Where is haite?

Updated: 4/28/2022
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14y ago

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It's in Haite so it's every where!

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Q: Where is haite?
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Where does the name Hyatt come from?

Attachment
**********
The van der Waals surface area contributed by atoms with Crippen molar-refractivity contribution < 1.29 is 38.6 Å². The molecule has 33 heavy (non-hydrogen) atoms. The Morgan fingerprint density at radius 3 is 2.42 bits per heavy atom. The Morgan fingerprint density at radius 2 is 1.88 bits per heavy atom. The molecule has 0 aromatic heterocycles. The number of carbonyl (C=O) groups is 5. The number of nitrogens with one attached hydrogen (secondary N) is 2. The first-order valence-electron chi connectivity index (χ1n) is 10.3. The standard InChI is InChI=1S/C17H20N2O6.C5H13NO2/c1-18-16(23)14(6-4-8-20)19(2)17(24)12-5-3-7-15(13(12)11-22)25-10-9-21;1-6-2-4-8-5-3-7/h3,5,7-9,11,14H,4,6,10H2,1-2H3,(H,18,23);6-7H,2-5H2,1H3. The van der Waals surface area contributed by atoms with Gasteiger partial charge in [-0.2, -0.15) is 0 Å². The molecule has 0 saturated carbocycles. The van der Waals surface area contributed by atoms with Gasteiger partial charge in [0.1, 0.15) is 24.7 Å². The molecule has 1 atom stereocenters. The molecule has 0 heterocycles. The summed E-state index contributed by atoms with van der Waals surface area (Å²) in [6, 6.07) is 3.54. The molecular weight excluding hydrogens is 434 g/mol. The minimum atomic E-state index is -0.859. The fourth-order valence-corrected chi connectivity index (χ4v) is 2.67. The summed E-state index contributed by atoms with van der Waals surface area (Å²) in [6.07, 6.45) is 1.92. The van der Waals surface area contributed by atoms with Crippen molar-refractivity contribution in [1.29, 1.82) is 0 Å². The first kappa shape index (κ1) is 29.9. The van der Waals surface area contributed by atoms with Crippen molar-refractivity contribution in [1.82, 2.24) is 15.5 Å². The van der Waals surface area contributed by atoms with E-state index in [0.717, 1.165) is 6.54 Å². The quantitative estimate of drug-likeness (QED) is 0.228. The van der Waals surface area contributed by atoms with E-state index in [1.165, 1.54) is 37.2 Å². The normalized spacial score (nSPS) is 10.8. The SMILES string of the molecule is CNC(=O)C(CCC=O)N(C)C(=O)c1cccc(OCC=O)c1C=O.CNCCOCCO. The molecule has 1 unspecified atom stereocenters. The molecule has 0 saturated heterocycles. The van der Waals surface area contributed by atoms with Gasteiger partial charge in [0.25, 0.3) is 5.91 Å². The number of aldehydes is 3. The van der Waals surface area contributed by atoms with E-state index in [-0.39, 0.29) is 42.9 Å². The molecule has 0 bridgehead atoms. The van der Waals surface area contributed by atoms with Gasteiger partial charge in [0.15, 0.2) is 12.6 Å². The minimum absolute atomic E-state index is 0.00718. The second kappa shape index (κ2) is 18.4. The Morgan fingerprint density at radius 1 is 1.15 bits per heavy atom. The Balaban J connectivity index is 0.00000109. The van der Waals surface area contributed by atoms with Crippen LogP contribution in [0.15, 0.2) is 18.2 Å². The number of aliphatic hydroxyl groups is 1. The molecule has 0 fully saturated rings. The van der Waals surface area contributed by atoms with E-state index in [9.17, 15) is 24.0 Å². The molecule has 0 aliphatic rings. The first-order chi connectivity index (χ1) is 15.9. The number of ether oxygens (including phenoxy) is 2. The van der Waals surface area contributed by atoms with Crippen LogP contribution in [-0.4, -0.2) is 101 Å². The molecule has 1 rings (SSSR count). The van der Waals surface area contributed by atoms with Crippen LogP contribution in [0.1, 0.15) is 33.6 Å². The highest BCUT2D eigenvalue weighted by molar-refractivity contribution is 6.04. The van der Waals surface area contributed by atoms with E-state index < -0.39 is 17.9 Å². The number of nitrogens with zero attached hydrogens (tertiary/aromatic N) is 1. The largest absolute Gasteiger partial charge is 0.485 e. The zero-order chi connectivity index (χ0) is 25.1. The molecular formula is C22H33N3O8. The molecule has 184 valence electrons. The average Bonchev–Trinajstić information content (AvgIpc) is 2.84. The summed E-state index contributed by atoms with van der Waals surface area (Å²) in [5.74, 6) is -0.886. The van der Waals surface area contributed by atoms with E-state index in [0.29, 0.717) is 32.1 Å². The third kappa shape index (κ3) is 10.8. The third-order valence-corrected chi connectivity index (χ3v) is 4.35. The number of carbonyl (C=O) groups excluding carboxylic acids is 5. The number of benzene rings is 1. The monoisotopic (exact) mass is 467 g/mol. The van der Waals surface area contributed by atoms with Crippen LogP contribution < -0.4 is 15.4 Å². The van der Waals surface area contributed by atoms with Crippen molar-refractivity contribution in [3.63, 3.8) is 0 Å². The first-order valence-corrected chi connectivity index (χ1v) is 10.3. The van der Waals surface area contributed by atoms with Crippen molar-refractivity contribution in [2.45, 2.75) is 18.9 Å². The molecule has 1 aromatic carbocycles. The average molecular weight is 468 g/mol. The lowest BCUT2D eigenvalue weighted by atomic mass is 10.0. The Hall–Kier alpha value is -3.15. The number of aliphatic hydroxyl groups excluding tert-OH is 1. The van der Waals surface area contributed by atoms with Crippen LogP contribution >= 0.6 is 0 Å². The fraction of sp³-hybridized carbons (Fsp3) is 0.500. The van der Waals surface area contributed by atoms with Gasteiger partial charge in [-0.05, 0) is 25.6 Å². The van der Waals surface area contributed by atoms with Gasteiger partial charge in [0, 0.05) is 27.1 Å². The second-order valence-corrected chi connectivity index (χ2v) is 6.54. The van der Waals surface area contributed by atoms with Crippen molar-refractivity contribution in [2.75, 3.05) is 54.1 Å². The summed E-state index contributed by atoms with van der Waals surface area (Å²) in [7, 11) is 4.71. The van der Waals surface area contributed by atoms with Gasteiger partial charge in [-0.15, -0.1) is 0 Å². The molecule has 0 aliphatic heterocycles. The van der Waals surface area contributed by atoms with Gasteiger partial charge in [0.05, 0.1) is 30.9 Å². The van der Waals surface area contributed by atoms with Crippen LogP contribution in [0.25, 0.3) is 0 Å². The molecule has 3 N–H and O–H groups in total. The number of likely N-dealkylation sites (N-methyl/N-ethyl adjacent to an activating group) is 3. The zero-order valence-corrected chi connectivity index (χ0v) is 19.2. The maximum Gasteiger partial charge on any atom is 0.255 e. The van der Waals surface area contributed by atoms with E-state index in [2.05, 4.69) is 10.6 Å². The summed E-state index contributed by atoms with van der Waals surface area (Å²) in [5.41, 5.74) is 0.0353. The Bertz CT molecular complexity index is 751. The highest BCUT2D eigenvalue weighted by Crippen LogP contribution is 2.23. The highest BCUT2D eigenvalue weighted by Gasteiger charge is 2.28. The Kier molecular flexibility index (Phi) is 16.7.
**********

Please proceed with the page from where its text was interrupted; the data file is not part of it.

In the modern idiom the Hyatt family name has at least six spelling variations including: Hyett, Hyet, Hieatt, Highett, Highatt, and Hiett. In the past I have also found Hoyt, Hoit, Hoyle, Hoite, Hoytt, Hoitt, Hoyet, Hoyett, Hoyette, Hoyghtr, Hoight, Hight, Hite, Hyatt, Hayte, Haite, Hayt, Haight, and Hayls.The most commonly accepted Old English origin of the name HYATT is from Yatt - or In Old English geat/gaet, and in Middle English yatt and zett, which are all recognised now as Hyatt and meaning gate, opening or entrance to woods or land. It may however come from Roger (de) Ayeatt, one of William the Conqueror's henchmen (1066), who settled in England after crossing the English Channel from Normandy.One theory on the original French spelling up to the Norman Conquest and for 300 years later was 'Aiete', but the spelling of names then depended entirely upon the education and inclination of whoever wielded the pen, and we find it spelled Ayeatt, Aiete, Ayette, Ayot, Ayotte, Ayoye, Eyete, Aihate, etc. So it is not surprising to find as many variations if the 'H' was restored in post Norman invasion England.In England it normally described somebody who was resident at "the High-Gate", which in this context may refer to the former village of Highgate, in London, or to other places so named, or to living by the high road, see below.Many local names like Hyatt usually denoted where a man held his land, and indicated where the family actually lived. Habitation names were originally acquired by the original bearer of the name, who, having lived by, at or near a place, would then take that name as a form of identification for himself and his family. When people lived close to the soil as they did in the Middle Ages, they were acutely conscious of every local variation in landscape and countryside. Every field or plot of land was identified in normal conversation by a descriptive term. If a man lived on or near a hill or mountain, or by a river or stream, forests and trees, he might receive that word as a family name. Almost every town, city or village in early times has served to name local families.The Hyatt surname spelling over the centuries was corrupted by changing dialects firstly to Hy-ate and finally to Hyett or Hyatt. To understand how this happened it is important to realise that in medieval English the letters "g" and "y" were synonymous, so that gate and yate could mean the same thing.To further complicate the matter, the word "gate" may mean a road and not refer to "gates" at all, but to "geats" or roads. "Geat" was a pre 7th century Danish-Viking word much used in England. Many of the streets in the ancient walled city of York, the former Viking capital, are called "gate", whilst the actual "Gates" to the city are called by the ancient British word "bar" as in Monk Bar or Bootham Bar. Consequently the surname Hyatt may also be interpreted as "one in residence at the high-road", as well as the more popular theory "one in residence at the High-Gate".An interesting name bearer was Rev. John Hyatt (1767 - 1826), a minister of the London church known as "The London Tabernacle". He published many religious tracts and sermons, from which he seems to have made a good living selling them onto other priests. The first recorded spelling of the family name is shown to be that of John atte Hagheyate. which was dated 1327, in the Kirby's Quest of Somerset during the reign of Edward 111 of England. Edward Higat was recorded during the reign of Edward III (1327-1377) and William Higatt appears in the Yorkshire Poll Tax of 1379. James Hyett was Constable of St. Briavels Castle and Warden of the Royal Forest of Dean. His descendants, James, and his son Roger, held the office of Constable and Warden from 1471-1483. Thomas Hiegate of Middlesex was registered at Oxford University in 1583. Richard Hyott and Anne Hatchman were married at St. Dionis Backchurch, London in the year 1651.Throughout the centuries, surnames in every country have continued to "develop" often leading to astonishing variants of the original spelling. This, of course, makes it much harder to investigate pre 1700 or so.